• Collagen depletion — microneedling. One of my favourite ways of stimulating collagen production is microneedling. This is a procedure where a clinician goes over your skin with a spiky roller or needle-tipped machine, making thousands of tiny holes in the surface of the skin down to the dermal-epidermal junction. This stimulates a wound healing response in the form of collagen production. Look at the microneedling factsheet for more information. And, don’t worry, it’s nowhere near as bad as it sounds.
  • Hyaluronic acid/glucosaminoglycan depletion — injectable moisturisers. There are many skincare solutions out there which contain hyaluronic acid and you might think these would be enough for sun damage. Unfortunately, the damage done by UV radiation is several layers down, so the chances of skincare touching the affected areas are slim. Instead, injectable moisturisers, which are made up of specially formulated hyaluronic acid, can be injected by the practitioner right down to where it needs to be, flooding the area with precious hyaluronic acid molecules. These attract and hold water, thereby improving hydration. Furthermore, as part of the wider range of glycosaminoglycans, hyaluronic acid plays a formative role in the production of collagen and elastin.

For any of the following, you are strongly advised to get an expert opinion on the state of your skin, in order to find the most appropriate and effective treatment.

  • Thread veins — IPL, laser, microwave treatment and microneedling. The first two break up the red haemoglobin pigment in your veins, which means the body can get rid of it, thereby reducing the appearance of the thread veins. Microwave treatment involves passing a microwave current along sections of the thread vein, which causes it to shrivel up and disappear almost instantaneously. Microneedling doesn’t target thread veins directly, but by improving the collagen and elastin structures in your skin, the appearance of thread veins will be reduced.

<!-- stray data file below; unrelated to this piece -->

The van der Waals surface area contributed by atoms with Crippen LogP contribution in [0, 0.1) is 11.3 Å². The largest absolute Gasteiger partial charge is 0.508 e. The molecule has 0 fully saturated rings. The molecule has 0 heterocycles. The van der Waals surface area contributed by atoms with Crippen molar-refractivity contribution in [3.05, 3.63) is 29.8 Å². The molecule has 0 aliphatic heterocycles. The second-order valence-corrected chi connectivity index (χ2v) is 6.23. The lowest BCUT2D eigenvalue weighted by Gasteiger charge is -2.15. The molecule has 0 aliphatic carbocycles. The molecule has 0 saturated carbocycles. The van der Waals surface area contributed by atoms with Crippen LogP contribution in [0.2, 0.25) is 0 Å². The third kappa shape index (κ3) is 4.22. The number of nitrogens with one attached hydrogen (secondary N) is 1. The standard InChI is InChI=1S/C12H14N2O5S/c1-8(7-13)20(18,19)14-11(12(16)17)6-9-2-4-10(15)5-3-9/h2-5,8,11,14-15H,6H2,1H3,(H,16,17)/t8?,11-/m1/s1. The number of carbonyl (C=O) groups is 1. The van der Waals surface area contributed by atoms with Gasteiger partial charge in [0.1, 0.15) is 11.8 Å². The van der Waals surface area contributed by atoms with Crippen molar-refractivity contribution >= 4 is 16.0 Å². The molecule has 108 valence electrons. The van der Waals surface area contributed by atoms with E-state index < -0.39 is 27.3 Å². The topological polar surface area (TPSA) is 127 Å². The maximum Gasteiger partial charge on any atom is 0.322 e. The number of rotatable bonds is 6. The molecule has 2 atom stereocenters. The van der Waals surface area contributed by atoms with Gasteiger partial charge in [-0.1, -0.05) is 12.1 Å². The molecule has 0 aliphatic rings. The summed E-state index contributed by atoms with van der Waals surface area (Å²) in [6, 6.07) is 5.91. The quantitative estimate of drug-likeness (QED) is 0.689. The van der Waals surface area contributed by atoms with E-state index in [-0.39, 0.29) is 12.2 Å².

• Solar lentigines — IPL and laser can break up the pigmentation (as it does with haemoglobin for thread veins) which allows it to be worked out through the lymphatic drainage system. Skin peels are also an option to even out any remaining irregularities. You can also go for microneedling, which stimulates collagen production and prompts skin resurfacing, which clears old, pigmented skin, though not in such a direct way as laser or peels.
  • Solar comedones — you may want to start with a prescription retinoid to improve the skin, but you will need an appointment with a professional to extract them as these comedones are too deep-seated to be something that you can tackle at home.
  • Actinic keratoses — assuming it’s not something your GP is worried about—see above why you need to be sure that these are not pre-cancerous before you book in for cosmetic treatment for them—you can look to laser skin resurfacing and chemical peels to address these. For more pronounced keratoses, you may need dermatological surgery or cryotherapy (freezing the patches off).